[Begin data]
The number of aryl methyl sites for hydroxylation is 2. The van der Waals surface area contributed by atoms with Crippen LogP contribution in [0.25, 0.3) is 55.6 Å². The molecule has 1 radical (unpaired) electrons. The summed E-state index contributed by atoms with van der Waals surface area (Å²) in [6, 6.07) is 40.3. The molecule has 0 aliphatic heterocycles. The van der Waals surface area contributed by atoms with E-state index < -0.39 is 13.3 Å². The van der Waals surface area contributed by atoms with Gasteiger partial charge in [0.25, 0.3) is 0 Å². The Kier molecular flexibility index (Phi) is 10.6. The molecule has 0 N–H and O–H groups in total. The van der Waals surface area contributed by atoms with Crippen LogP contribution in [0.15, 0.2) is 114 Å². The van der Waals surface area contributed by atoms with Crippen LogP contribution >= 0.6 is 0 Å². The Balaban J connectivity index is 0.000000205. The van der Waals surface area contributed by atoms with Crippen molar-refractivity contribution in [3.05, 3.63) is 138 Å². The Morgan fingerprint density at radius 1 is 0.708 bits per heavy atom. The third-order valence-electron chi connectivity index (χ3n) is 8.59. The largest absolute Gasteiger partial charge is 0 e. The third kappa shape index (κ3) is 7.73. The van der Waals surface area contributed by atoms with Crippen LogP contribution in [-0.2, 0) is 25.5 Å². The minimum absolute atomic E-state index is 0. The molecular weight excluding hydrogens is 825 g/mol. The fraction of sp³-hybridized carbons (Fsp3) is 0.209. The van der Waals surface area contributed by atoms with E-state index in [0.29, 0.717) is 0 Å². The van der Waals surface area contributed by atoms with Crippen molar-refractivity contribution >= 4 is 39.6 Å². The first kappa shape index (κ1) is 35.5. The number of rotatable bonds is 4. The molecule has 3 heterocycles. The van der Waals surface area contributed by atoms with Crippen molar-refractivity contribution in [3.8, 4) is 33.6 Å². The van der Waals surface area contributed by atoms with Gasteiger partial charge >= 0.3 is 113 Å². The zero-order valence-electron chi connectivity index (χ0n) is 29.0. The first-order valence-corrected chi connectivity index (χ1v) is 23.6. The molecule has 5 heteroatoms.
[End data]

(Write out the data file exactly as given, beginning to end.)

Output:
The number of aryl methyl sites for hydroxylation is 2. The van der Waals surface area contributed by atoms with Crippen LogP contribution in [0.25, 0.3) is 55.6 Å². The molecule has 1 radical (unpaired) electrons. The summed E-state index contributed by atoms with van der Waals surface area (Å²) in [6, 6.07) is 40.3. The molecule has 0 aliphatic heterocycles. The van der Waals surface area contributed by atoms with E-state index < -0.39 is 13.3 Å². The van der Waals surface area contributed by atoms with Gasteiger partial charge in [0.25, 0.3) is 0 Å². The Kier molecular flexibility index (Phi) is 10.6. The molecule has 0 N–H and O–H groups in total. The van der Waals surface area contributed by atoms with Crippen LogP contribution in [0.15, 0.2) is 114 Å². The van der Waals surface area contributed by atoms with Crippen LogP contribution >= 0.6 is 0 Å². The Balaban J connectivity index is 0.000000205. The van der Waals surface area contributed by atoms with Crippen molar-refractivity contribution in [3.05, 3.63) is 138 Å². The Morgan fingerprint density at radius 1 is 0.708 bits per heavy atom. The third-order valence-electron chi connectivity index (χ3n) is 8.59. The largest absolute Gasteiger partial charge is 0 e. The third kappa shape index (κ3) is 7.73. The van der Waals surface area contributed by atoms with Crippen LogP contribution in [-0.2, 0) is 25.5 Å². The minimum absolute atomic E-state index is 0. The molecular weight excluding hydrogens is 825 g/mol. The fraction of sp³-hybridized carbons (Fsp3) is 0.209. The van der Waals surface area contributed by atoms with E-state index in [0.29, 0.717) is 0 Å². The van der Waals surface area contributed by atoms with Crippen molar-refractivity contribution >= 4 is 39.6 Å². The first kappa shape index (κ1) is 35.5. The number of rotatable bonds is 4. The molecule has 3 heterocycles. The van der Waals surface area contributed by atoms with Crippen molar-refractivity contribution in [3.8, 4) is 33.6 Å². The van der Waals surface area contributed by atoms with Gasteiger partial charge >= 0.3 is 113 Å². The zero-order valence-electron chi connectivity index (χ0n) is 29.0. The first-order valence-corrected chi connectivity index (χ1v) is 23.6. The molecule has 5 heteroatoms.